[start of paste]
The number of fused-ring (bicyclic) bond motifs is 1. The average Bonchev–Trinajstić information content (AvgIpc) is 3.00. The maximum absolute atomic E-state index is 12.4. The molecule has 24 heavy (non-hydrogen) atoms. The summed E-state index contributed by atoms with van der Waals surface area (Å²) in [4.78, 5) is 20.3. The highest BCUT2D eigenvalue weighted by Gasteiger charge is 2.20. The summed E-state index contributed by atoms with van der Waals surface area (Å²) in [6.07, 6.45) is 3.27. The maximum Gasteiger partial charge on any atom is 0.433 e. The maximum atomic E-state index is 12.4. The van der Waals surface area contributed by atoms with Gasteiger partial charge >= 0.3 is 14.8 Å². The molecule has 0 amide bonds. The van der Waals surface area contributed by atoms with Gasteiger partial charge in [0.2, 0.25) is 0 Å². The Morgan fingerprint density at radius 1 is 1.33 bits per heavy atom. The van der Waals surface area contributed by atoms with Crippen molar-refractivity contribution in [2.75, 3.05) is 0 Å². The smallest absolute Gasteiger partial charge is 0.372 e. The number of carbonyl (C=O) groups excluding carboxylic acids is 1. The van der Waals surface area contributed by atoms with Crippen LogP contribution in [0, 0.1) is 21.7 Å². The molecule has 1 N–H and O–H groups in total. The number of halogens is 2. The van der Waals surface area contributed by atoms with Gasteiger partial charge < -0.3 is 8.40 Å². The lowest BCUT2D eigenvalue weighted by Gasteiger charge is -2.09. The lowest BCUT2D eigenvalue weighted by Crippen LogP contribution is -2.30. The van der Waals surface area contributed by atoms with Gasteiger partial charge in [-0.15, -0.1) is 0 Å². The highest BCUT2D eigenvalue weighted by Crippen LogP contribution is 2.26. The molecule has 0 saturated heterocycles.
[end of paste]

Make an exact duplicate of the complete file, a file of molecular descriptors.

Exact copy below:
The number of fused-ring (bicyclic) bond motifs is 1. The average Bonchev–Trinajstić information content (AvgIpc) is 3.00. The maximum absolute atomic E-state index is 12.4. The molecule has 24 heavy (non-hydrogen) atoms. The summed E-state index contributed by atoms with van der Waals surface area (Å²) in [4.78, 5) is 20.3. The highest BCUT2D eigenvalue weighted by Gasteiger charge is 2.20. The summed E-state index contributed by atoms with van der Waals surface area (Å²) in [6.07, 6.45) is 3.27. The maximum Gasteiger partial charge on any atom is 0.433 e. The maximum atomic E-state index is 12.4. The van der Waals surface area contributed by atoms with Gasteiger partial charge >= 0.3 is 14.8 Å². The molecule has 0 amide bonds. The van der Waals surface area contributed by atoms with Gasteiger partial charge in [0.2, 0.25) is 0 Å². The Morgan fingerprint density at radius 1 is 1.33 bits per heavy atom. The van der Waals surface area contributed by atoms with Crippen molar-refractivity contribution in [2.75, 3.05) is 0 Å². The smallest absolute Gasteiger partial charge is 0.372 e. The number of carbonyl (C=O) groups excluding carboxylic acids is 1. The van der Waals surface area contributed by atoms with Crippen LogP contribution in [0, 0.1) is 21.7 Å². The molecule has 1 N–H and O–H groups in total. The number of halogens is 2. The van der Waals surface area contributed by atoms with Gasteiger partial charge < -0.3 is 8.40 Å². The lowest BCUT2D eigenvalue weighted by Gasteiger charge is -2.09. The lowest BCUT2D eigenvalue weighted by Crippen LogP contribution is -2.30. The van der Waals surface area contributed by atoms with Gasteiger partial charge in [-0.15, -0.1) is 0 Å². The highest BCUT2D eigenvalue weighted by Crippen LogP contribution is 2.26. The molecule has 0 saturated heterocycles.